Well, I was waiting until the President’s scheduled 11:35 EST presser to write about this, but apparently it’s running late. So let’s go with Janet Hook’s description of his proposal to deal with the insurance cancellation issue by an administrative “fix:”

The Obama plan, which the official said could be implemented without passing legislation, would allow insurance companies to extend “substandard” plans in 2014 only if they are already in existence. Unlike the House bill, the administration plan wouldn’t allow insurance companies to offer such plans to new customers.

The policy also would require insurance companies, if they extend such policies, to notify these customers that alternative policies might be available under the government insurance exchange and to tell them what benefits they wouldn’t be getting if they remained with their current plans.

So the proposal would avoid the Upton bill’s opening up of a whole new individual insurance marketplace outside Obamacare (and presumably aimed at “young invincibles” who don’t have insurance at all right now), while picking up the Landrieu bill’s disclosure requirements, designed to make sure insurers participate in informing customers their policies are crummy.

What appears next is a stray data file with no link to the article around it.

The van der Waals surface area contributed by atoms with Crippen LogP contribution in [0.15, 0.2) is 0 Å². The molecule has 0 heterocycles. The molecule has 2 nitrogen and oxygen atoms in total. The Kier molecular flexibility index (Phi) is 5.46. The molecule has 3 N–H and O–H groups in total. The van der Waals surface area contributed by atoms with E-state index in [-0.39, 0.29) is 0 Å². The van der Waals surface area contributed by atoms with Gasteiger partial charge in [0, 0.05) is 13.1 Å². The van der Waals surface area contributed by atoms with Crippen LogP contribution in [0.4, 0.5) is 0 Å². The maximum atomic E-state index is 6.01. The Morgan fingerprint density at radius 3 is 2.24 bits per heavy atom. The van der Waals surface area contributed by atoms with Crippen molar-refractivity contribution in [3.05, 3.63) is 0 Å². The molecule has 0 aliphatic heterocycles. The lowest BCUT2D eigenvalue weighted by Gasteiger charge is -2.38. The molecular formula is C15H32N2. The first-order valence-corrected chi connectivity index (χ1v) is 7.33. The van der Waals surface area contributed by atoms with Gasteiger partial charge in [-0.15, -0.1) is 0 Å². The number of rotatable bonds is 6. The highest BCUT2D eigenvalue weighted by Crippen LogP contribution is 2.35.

As a damage mitigation effort, it’s not bad, and the timing is good, since it will presumably be turned into an amendment that House Democrats can vote for when the Upton bill comes up tomorrow. We’ll see if Obama offers any details Hook missed out on, and also whether Democrats, including the senators supporting Landrieu’s bill, come along.

Ed Kilgore

Ed Kilgore is a political columnist for New York and managing editor at the Democratic Strategist website. He was a contributing writer at the Washington Monthly from January 2012 until November 2015, and was the principal contributor to the Political Animal blog.